Recent data from the United States showed that 49% of pregnancies are unintended.  In a study among antenatal women in Dublin, Ireland, the second pregnancy was unplanned in 20.3% of them.  A similar study among antenatal women in Scotland showed that 8.6% of them had unintended pregnancy.  Findings from other parts of the world showed a very high rate of unintended pregnancy among antenatal women, ranging from 49.4% in Papua New guinea to 65% in Argentina and 65.2% in Thailand. ,, In the Middle East and North Africa, between 15% and 58% of pregnancies were unintended.  In other parts of Africa, unintended pregnancies among antenatal women ranged from 27.9% in Eastern Ethiopia to 45.5% in Central Kenyan Province. ,,
In Nigeria, there is a paucity of data on unintended pregnancies among antenatal women. Because of the high fertility rate, closely spaced pregnancies, and low contraceptive usage, there is a need to take a further look at unintended pregnancies. Abuja is cosmopolitan and also the Federal Capital Territory of Nigeria. The population is a representation of the people of Nigeria, and therefore, there is the need to conduct this study in Abuja.
| Materials and methods|| |
This study is a descriptive, cross-sectional, questionnaire-based survey conducted among women attending antenatal clinic at the University of Abuja Teaching Hospital, Gwagwalada, Abuja. A sample size of 254 was arrived at using the formula, n = zpq/d .
Where n = desired sample size; z = standard normal deviation = 1.96 at 95% confidence interval; P = prevalence of unintended pregnancy among patients attending antenatal clinic which was 21% from study conducted in Lagos;  q = I- P; d = degree of accuracy desired = 0.05.
Adding 10% attrition, it was rounded up to 300.
Three hundred antenatal attendees were randomly recruited into the study between August 2014 and February 2015 after obtaining consent. Semi-structural pretested questionnaires containing both open- and close-ended questions were administered to them by interviewer method.
The questionnaire contained questions on sociodemographic variables, knowledge and practice of contraceptive methods, and social habits such as smoking and taking of alcoholic beverages. Questions on pregnancy intention and history of intimate partner violence were also asked.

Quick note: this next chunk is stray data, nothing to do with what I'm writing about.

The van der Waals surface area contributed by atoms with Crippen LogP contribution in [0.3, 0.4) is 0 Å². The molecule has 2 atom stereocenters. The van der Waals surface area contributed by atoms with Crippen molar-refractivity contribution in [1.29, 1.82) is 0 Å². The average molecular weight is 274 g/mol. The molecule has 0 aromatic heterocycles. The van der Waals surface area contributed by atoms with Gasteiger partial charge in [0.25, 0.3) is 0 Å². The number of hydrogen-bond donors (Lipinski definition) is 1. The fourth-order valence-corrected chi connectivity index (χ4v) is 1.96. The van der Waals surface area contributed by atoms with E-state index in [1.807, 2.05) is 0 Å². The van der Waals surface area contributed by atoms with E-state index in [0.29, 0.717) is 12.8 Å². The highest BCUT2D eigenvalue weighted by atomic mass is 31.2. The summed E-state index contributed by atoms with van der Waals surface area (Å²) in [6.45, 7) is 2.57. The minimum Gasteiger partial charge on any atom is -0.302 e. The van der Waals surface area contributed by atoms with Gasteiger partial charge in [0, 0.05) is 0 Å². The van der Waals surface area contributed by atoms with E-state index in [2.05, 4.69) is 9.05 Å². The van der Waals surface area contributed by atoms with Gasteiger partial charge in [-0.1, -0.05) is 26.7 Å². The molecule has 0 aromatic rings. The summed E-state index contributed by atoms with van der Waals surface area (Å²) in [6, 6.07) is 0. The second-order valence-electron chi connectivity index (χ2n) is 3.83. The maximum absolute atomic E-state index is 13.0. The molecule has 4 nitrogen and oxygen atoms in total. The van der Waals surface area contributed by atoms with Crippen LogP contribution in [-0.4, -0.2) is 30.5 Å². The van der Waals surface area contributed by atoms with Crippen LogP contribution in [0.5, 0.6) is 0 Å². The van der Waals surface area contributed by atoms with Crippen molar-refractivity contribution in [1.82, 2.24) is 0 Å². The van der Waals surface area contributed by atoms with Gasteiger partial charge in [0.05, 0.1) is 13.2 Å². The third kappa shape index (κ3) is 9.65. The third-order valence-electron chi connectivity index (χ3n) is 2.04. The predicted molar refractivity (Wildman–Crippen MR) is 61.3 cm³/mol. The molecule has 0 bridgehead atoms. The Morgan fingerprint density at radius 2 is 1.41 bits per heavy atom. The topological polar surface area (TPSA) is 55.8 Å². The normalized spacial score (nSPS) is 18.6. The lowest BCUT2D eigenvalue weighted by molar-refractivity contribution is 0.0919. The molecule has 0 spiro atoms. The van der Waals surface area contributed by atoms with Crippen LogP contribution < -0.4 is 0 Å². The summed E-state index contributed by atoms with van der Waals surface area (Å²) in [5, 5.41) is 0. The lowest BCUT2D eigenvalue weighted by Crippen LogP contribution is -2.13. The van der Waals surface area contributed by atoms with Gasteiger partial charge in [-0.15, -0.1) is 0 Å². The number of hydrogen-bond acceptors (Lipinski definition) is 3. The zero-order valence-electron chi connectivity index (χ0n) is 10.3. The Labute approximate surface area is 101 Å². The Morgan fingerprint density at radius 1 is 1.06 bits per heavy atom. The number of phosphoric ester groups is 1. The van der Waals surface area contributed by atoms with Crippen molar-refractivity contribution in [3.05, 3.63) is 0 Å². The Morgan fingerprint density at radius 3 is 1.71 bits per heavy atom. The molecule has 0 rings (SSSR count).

Data obtained were analyzed using IBM SPSS Statistics for windows version 20 software, USA. Chi-square test was used for tests of associations for categorical variables, and the level of significance was set at P < 0.05.
| Results|| |
Three hundred women responded to the questionnaire. [Table 1] shows the sociodemographic structure of the respondents. The age range was between 19 and 45 years, with the average of 30.3 ± 4.7 years. There were more respondents between the age range of 25-34 years (216, 72%). Literacy level was high as 100 (33.3%) and 175 (58.3%) had secondary and tertiary levels of education, respectively. [Table 1] also shows that majority of them (95, 31.7%) were into business as occupation while 82 (27.3%) were homemakers and had nothing else doing. Seventy-three (24.3%) were civil servants. One hundred and sixty-three (54.3%) were multipara while 17 (5.7%) were grand multipara.
All the respondents were married, and the average gestational age at booking was 20.4 ± 7.6 weeks. Two hundred and twelve (70.7%) were Christians while 88 (29.3%) were Muslims.
[Table 2] shows that 259 (86.3%) of the respondents were aware of one form of contraception or the other while 41 (13.7%) were not. Despite this level of awareness, 192 (61.9%) had not used any form of contraceptives previously. Among those who had used contraceptives before, condoms (30, 9.7%), injectables (25, 8.1%), and combined oral contraceptive pills were the most common methods used.
[Table 3] shows the reasons for not using contraceptives among the 192 respondents. Out of them, 41 (21.3%, n = 192) had no knowledge of contraceptives, 100 (52.1%) did not give any specific reason for not having practiced contraception before while 7 (3.6%) cited husband's dislike for contraceptives as the reason. Five (2.6%) cited religious belief while 9 (4.7%) had preference for natural method. Some of the respondents (3, 1.6%) were afraid of side effects while another 3 (1.6%) did not know how to access them.
Pregnancy intention is shown in [Table 4]. At the time of conception, the pregnancy was desired in 212 (70.2%) of them. Thirty-five (11.7%) had desired the pregnancy earlier than the time it occurred while 34 (11.3%) had wanted it later. Fourteen (4.7%) never wanted the pregnancy at all while 5 (1.7%) were ambivalent in their response. Those who had desired it later (mistimed) and those who never wanted it at all constituted unintended pregnancy (48, 16%).